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UNLV leader says presidential debate costs far exceeded estimates

UNLV President Len Jessup said Friday that the cost to host the Oct. 19 presidential debate was “clearly much more expensive” than the $4 million proposal that was originally submitted to the Board of Regents.

The Reno Gazette-Journal reported that the university’s cost soared as the overall cost for the event climbed to $8 million from $4 million.

Jessup said increased security, including a riot-grade fence, for the debate between Hillary Clinton and Donald Trump “drove up the costs quite a bit.”

The Reno Gazette-Journal reported that Jessup faced tough questions from the higher education system’s governing board Friday about the estimated cost and the final tally.

Gerry Bomotti, senior vice president for finance and business at the University of Nevada, Las Vegas, said that the university was also “surprised and disappointed” in the lack of donations and sponsorships it received for the debate. Bomotti said they had wanted to raise $2 million.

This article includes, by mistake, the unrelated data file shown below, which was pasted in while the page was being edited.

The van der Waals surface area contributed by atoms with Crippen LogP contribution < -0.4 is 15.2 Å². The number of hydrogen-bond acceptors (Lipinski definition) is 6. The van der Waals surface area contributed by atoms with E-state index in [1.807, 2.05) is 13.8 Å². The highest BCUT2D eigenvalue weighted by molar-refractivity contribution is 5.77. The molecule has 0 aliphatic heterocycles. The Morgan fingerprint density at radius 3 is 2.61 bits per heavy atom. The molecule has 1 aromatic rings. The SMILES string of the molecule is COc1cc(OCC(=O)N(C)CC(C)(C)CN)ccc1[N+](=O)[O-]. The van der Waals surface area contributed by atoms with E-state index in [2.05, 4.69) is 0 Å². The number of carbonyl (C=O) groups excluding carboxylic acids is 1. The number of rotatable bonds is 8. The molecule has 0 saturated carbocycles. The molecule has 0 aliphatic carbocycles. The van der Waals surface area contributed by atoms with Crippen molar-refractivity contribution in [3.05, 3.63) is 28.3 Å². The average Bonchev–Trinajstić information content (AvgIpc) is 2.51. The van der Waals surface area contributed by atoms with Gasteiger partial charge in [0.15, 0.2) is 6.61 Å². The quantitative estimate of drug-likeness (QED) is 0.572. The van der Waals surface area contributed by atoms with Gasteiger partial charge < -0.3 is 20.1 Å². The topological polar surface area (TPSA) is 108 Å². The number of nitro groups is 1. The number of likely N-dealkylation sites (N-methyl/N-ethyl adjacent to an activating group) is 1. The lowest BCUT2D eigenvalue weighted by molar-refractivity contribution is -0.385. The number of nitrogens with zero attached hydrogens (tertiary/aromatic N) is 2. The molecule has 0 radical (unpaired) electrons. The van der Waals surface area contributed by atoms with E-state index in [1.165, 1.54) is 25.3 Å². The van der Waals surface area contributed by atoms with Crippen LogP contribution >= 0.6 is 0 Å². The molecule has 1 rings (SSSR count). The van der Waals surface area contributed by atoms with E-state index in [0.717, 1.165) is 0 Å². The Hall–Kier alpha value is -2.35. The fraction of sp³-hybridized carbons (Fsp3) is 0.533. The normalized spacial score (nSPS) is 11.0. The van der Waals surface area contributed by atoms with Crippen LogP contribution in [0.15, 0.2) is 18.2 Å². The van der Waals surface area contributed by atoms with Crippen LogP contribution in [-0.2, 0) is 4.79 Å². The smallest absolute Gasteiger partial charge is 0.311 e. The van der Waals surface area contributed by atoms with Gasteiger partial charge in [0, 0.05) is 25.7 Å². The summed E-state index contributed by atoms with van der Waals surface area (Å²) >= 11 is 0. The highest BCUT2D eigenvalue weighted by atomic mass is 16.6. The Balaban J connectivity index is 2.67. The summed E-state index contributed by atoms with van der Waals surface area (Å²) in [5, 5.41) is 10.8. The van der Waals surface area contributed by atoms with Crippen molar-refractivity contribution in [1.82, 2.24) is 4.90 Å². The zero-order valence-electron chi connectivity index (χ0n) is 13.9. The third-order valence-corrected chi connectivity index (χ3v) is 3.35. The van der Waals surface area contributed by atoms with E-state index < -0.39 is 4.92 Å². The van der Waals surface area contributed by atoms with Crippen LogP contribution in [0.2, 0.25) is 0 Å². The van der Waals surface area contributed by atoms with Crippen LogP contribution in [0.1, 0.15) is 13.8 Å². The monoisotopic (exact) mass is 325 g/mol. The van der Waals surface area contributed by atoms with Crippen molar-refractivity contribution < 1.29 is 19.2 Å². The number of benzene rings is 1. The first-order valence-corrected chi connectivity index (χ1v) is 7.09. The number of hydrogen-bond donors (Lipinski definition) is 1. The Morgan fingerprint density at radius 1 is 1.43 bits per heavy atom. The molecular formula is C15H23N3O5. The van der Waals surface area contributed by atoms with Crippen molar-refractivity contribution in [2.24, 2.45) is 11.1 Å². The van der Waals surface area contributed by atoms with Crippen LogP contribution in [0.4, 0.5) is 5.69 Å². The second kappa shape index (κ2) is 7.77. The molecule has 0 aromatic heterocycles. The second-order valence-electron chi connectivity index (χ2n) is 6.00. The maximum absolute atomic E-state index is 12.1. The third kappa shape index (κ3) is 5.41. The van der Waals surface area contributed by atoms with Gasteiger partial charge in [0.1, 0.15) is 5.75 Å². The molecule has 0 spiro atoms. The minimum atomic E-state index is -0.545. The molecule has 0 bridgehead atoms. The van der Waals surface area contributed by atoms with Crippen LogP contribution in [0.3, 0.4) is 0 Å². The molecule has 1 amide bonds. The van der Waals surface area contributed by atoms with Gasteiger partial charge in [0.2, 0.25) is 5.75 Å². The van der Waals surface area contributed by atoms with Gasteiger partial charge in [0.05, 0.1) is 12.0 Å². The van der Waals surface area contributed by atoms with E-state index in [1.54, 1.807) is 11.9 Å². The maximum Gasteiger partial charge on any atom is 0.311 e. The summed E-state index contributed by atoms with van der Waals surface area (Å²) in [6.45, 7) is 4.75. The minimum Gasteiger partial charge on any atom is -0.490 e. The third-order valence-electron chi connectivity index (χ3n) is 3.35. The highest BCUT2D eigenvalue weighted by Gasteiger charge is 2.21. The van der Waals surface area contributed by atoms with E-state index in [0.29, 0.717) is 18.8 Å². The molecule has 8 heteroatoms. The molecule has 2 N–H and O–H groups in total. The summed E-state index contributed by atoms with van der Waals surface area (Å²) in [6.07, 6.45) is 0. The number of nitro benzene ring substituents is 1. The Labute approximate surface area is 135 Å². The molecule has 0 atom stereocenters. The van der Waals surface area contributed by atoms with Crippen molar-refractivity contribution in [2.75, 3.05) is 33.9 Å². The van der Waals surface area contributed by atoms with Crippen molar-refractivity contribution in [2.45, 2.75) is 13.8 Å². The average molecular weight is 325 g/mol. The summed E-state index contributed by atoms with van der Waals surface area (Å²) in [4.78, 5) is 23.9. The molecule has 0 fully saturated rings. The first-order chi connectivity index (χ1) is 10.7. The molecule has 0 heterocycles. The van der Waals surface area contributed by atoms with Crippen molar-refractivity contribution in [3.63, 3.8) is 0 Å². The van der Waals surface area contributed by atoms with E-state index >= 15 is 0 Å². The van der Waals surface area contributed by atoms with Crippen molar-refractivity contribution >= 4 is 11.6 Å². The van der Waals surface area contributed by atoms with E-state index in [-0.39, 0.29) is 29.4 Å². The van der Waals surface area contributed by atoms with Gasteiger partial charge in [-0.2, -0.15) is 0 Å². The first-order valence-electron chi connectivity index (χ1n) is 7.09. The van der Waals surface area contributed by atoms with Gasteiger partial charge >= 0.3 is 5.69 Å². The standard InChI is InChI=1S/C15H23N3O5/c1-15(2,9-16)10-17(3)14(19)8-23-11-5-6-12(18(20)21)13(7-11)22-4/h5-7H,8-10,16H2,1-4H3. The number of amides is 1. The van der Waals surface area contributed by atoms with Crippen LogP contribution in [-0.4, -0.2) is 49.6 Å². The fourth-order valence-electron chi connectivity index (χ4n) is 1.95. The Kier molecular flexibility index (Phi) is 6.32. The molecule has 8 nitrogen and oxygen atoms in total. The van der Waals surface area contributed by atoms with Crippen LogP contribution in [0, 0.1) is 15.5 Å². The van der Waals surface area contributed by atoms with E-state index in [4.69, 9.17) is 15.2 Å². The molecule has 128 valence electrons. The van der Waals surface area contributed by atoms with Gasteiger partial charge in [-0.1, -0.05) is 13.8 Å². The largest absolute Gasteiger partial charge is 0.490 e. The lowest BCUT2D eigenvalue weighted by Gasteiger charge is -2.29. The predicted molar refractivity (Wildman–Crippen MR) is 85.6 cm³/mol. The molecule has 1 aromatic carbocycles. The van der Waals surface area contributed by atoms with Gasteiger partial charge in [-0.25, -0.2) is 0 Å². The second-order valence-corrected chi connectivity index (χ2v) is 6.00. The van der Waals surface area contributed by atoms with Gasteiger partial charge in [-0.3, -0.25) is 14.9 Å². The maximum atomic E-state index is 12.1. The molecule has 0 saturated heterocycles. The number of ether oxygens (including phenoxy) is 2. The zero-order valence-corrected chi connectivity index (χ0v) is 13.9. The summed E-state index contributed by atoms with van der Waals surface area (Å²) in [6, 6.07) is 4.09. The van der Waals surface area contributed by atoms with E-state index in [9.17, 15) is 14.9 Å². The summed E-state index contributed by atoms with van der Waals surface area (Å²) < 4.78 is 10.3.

The Las Vegas Convention and Visitors Authority approved $4 million in city funding for UNLV to host the debate, and UNLV fundraising was expected to cover the rest.

Despite the cost overruns, Jessup said the debate was “priceless.” Regent Cedric Crear agreed.

“With the debate itself, the amount of positive publicity Vegas received, UNLV received is immeasurable,” Crear said. “With the number of eyeballs looking at Las Vegas and UNLV in particular — you couldn’t afford to buy that type of media.”

Other regents, however, expressed disappointment about the cost overruns.

Looking ahead to the upcoming legislative session, Regent Trevor Hayes said he thinks it’s troubling for the Legislature and constituents to hear that money “magically appears” to pay for things when it’s wanted.

“One of the most troubling things to hear from constituents is about the bloat in the system,” Hayes said. “We try to explain how there’s not this bloat. And then $3 million or more magically appears.”

The Associated Press contributed to this report.

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